Stealth attacks will not be able to fund our fiscal deficit
Anonymous bond-buying by RBI can’t go too far but India can explore options like a big loan against equity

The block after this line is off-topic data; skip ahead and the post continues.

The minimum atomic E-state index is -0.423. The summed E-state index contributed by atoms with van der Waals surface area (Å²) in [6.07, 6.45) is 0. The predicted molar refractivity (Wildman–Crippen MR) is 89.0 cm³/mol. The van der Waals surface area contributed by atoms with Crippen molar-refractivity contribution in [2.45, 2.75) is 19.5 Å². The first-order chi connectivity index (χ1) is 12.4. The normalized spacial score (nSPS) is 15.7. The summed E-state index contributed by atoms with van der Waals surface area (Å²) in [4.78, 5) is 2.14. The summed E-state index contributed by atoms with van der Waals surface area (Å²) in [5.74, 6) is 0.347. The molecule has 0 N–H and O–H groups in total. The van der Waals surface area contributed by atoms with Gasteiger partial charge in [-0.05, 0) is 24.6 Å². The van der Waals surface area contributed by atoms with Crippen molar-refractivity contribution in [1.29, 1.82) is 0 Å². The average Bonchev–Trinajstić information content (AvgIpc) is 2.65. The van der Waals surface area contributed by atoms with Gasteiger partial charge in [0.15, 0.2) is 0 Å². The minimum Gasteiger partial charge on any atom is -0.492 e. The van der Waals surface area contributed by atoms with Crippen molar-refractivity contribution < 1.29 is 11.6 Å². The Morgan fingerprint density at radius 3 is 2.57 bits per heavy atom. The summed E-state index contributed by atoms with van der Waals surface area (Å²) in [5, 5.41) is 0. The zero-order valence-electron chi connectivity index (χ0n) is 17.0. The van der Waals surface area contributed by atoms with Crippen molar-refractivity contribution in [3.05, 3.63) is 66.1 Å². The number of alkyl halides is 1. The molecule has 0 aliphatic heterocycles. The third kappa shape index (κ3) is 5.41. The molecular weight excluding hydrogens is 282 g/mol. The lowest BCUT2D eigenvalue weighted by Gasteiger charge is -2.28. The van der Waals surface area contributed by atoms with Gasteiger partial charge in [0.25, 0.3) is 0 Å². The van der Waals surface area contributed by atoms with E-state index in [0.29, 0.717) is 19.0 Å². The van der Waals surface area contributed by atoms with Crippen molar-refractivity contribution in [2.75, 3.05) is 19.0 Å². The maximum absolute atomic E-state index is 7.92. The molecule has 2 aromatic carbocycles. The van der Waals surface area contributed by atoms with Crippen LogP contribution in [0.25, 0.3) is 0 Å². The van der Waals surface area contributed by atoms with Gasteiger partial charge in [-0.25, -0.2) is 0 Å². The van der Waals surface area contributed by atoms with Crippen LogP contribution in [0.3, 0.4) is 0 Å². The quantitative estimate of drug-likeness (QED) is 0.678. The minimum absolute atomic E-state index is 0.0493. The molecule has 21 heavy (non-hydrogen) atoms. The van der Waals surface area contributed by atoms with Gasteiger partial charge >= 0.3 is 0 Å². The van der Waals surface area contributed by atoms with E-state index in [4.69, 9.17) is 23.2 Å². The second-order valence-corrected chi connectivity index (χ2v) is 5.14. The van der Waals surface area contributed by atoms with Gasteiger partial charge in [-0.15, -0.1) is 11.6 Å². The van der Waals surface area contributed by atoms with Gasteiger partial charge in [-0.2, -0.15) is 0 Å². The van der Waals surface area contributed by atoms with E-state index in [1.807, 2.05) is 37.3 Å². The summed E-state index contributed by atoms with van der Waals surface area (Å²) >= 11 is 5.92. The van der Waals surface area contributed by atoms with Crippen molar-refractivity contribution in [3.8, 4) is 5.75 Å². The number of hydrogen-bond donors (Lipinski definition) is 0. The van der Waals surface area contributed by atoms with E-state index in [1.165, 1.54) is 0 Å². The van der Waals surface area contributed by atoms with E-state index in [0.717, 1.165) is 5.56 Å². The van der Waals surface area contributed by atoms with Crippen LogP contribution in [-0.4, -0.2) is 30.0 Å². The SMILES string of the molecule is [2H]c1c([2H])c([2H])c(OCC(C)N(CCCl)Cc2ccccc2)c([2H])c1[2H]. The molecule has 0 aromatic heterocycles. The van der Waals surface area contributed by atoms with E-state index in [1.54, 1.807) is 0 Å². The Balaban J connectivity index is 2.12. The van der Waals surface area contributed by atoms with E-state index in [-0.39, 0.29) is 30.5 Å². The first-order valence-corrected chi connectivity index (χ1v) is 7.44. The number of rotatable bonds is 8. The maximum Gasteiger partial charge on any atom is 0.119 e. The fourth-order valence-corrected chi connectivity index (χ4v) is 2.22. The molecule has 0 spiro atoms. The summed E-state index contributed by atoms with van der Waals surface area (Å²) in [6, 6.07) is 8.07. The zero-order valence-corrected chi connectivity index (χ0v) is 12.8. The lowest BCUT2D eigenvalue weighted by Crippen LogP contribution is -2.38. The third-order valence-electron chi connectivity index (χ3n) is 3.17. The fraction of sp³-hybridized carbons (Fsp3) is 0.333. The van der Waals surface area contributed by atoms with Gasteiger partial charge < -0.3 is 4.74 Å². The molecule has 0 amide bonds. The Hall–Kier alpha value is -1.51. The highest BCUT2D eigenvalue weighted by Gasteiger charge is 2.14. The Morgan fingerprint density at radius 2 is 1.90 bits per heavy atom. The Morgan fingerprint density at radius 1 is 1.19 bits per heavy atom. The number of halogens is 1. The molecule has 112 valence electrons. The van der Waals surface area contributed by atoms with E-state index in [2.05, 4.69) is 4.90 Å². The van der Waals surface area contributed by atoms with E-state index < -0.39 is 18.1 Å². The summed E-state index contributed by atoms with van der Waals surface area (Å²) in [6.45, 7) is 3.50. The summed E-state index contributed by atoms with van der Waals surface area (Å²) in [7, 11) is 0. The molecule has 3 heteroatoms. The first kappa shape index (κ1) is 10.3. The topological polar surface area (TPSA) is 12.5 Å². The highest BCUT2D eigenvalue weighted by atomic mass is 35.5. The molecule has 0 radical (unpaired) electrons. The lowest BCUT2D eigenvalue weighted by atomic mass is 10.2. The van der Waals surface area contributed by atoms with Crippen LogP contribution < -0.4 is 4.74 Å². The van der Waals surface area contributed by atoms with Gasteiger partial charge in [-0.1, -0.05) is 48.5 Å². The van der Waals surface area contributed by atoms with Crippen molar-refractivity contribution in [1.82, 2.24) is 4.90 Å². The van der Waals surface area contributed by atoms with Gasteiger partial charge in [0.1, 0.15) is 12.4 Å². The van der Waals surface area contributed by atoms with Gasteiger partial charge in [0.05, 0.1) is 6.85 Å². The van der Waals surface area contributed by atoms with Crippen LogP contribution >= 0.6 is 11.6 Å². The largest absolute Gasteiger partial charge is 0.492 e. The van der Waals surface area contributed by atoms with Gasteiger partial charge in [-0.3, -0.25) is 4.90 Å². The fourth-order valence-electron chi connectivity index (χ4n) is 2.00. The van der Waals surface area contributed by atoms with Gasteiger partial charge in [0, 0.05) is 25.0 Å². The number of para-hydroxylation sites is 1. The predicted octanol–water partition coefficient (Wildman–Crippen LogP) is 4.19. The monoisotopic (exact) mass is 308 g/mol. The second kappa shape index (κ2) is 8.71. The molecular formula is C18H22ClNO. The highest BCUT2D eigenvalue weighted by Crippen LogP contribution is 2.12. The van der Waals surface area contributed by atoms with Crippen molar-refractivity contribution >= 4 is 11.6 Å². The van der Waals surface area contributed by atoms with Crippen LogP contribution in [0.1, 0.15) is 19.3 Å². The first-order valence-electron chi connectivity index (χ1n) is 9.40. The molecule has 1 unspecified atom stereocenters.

A severe Siberian winter in 1972 destroyed much of the wheat crop in the Soviet Union. The Soviets were keenly looking at foreign sources to meet their large food deficit. Early that summer, they had signed a large grains-for-peace deal with America, agreeing to buy wheat from the US over multiple years. This was a prized deal for the Richard Nixon administration, much wearied by the Vietnam War and in need of re-election. It was expected to bring some cheer and fetch fat profits for American farmers. The Soviets had been “arm twisted" into an assured purchase of at least $200 million worth of wheat per year over three years, with a cumulative total of no less than $750 million. For this, they were also given access to private grain traders in the US. Unknown to the Americans, the Soviets secretly split up their buying teams, each working on a need-to-know basis. Through tough negotiations at covert meetings with large private traders held in New York, Washington and Chicago hotel rooms, Soviet buyers bought one fourth of 1972-73’s US wheat output in forward deals. They bought a billion dollars worth of grain in just one month. By the time the Americans woke up, it was too late.